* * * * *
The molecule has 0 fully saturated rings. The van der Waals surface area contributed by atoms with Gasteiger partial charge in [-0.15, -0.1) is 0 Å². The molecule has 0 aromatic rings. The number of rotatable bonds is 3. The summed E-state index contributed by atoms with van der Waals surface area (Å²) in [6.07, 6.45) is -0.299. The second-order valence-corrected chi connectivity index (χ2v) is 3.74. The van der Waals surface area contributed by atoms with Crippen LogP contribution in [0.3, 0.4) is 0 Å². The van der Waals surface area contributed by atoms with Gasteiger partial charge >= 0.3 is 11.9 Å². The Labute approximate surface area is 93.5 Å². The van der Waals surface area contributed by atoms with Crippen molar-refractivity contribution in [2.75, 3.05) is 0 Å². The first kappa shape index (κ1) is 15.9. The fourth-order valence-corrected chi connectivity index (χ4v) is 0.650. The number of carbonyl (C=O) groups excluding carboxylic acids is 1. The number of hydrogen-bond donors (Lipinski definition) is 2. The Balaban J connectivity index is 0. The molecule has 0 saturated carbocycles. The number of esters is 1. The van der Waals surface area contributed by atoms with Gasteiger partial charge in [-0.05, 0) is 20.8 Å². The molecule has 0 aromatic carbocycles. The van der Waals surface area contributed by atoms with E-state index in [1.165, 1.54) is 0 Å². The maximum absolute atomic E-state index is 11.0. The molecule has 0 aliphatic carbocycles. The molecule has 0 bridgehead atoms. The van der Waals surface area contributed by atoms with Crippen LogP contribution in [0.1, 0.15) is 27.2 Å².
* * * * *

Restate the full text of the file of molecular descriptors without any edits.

The molecule has 0 fully saturated rings. The van der Waals surface area contributed by atoms with Gasteiger partial charge in [-0.15, -0.1) is 0 Å². The molecule has 0 aromatic rings. The number of rotatable bonds is 3. The summed E-state index contributed by atoms with van der Waals surface area (Å²) in [6.07, 6.45) is -0.299. The second-order valence-corrected chi connectivity index (χ2v) is 3.74. The van der Waals surface area contributed by atoms with Crippen LogP contribution in [0.3, 0.4) is 0 Å². The van der Waals surface area contributed by atoms with Gasteiger partial charge >= 0.3 is 11.9 Å². The Labute approximate surface area is 93.5 Å². The van der Waals surface area contributed by atoms with Crippen molar-refractivity contribution in [2.75, 3.05) is 0 Å². The first kappa shape index (κ1) is 15.9. The fourth-order valence-corrected chi connectivity index (χ4v) is 0.650. The number of carbonyl (C=O) groups excluding carboxylic acids is 1. The number of hydrogen-bond donors (Lipinski definition) is 2. The Balaban J connectivity index is 0. The molecule has 0 saturated carbocycles. The number of esters is 1. The van der Waals surface area contributed by atoms with Gasteiger partial charge in [-0.05, 0) is 20.8 Å². The molecule has 0 aromatic carbocycles. The van der Waals surface area contributed by atoms with E-state index in [1.165, 1.54) is 0 Å². The maximum absolute atomic E-state index is 11.0. The molecule has 0 aliphatic carbocycles. The molecule has 0 bridgehead atoms. The van der Waals surface area contributed by atoms with Crippen LogP contribution in [0.1, 0.15) is 27.2 Å².